Mro imaging of Phoenix descent

P. G. Good, M. A. Johnson, D. F. Eckart, W. Sidney, R. M. Manning, D. E. Highsmith, A. McEwen, S. Mattson, E. Eliason

Research output: Chapter in Book/Report/Conference proceedingConference contribution

1 Scopus citations

Abstract

On May 25, 2008, the Mars Reconnaissance Orbiter (MRO) used its HiRISE camera to capture a dramatic image of the Phoenix Mars Lander descending on its parachute towards the surface of Mars. This was the first time that a spacecraft has imaged the final descent of another spacecraft onto a planetary body. Capturing the image required months of planning and testing across many disciplines of the MRO operations team. This paper presents the navigational changes to the MRO orbit to support the Phoenix entry geometry, the GN&C maneuvers necessary to track Phoenix during its entry and descent, the statistical analysis to determine the likelihood of capturing the image, and the HiRISE imaging preparation and post processing to bring out the details of the Lander, parachute and back-shell.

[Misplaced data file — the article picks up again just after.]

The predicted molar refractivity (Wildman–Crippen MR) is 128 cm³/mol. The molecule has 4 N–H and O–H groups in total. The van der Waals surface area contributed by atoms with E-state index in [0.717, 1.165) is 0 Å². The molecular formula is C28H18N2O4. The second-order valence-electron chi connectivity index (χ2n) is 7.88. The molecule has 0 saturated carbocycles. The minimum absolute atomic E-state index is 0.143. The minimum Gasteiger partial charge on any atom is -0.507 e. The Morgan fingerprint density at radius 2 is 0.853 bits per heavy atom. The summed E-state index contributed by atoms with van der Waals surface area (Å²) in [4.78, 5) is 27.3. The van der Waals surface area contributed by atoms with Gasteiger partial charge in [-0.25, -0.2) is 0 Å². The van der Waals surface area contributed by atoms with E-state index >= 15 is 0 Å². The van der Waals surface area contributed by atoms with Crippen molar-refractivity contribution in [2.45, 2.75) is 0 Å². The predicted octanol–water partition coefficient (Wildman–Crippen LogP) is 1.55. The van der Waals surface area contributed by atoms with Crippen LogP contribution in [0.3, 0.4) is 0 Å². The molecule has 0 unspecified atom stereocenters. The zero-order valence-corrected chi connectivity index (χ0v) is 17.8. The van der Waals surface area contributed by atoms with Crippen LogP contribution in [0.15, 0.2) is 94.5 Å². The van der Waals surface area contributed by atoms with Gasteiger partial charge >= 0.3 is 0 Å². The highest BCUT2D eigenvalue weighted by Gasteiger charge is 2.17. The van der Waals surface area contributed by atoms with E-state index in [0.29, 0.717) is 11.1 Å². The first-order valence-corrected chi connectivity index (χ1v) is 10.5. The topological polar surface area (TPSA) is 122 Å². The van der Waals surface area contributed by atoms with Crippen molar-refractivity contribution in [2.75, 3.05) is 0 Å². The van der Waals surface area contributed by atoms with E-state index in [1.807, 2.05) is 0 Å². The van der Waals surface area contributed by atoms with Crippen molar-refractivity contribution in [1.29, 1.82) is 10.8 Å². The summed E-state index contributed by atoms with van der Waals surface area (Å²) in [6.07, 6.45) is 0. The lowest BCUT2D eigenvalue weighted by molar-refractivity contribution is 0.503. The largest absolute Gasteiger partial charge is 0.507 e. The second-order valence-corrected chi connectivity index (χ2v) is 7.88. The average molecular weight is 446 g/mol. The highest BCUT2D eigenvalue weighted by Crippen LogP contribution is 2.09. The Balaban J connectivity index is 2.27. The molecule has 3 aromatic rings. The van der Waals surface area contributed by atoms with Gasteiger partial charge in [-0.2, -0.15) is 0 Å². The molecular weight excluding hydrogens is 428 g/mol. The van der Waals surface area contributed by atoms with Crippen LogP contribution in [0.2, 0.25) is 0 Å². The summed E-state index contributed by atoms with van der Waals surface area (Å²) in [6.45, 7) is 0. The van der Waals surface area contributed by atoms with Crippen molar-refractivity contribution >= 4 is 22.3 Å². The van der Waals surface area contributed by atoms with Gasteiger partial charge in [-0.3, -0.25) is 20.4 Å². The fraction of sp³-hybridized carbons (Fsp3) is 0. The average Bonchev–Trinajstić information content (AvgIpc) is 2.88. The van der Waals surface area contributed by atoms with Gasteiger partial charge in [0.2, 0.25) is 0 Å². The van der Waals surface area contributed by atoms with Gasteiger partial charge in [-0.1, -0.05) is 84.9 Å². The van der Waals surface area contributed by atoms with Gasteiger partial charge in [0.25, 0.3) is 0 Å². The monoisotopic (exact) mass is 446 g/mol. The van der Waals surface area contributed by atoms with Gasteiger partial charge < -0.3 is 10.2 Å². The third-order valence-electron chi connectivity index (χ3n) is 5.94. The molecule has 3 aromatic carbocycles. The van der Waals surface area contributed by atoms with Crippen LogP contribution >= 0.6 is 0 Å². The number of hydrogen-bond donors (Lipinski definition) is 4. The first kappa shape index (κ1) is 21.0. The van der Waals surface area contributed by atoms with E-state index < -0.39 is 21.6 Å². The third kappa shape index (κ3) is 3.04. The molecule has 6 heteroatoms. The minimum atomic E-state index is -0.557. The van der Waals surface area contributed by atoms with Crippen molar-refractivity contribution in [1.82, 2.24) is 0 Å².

Original languageEnglish (US)
Title of host publicationGuidance and Control 2009 - Advances in the Astronautical Sciences
Subtitle of host publicationProceedings of the 32nd Annual AAS Rocky Mountain Guidance and Control Conference
Pages77-96
Number of pages20
StatePublished - Dec 1 2009
Event32nd Annual AAS Rocky Mountain Guidance and Control Conference - Breckenridge, CO, United States
Duration: Jan 30 2009Feb 4 2009

Publication series

NameAdvances in the Astronautical Sciences
Volume133
ISSN (Print)0065-3438

Other

Other32nd Annual AAS Rocky Mountain Guidance and Control Conference
CountryUnited States
CityBreckenridge, CO
Period1/30/092/4/09

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ASJC Scopus subject areas

  • Aerospace Engineering
  • Space and Planetary Science

Cite this

Good, P. G., Johnson, M. A., Eckart, D. F., Sidney, W., Manning, R. M., Highsmith, D. E., McEwen, A., Mattson, S., & Eliason, E. (2009). Mro imaging of Phoenix descent. In Guidance and Control 2009 - Advances in the Astronautical Sciences: Proceedings of the 32nd Annual AAS Rocky Mountain Guidance and Control Conference (pp. 77-96). (Advances in the Astronautical Sciences; Vol. 133).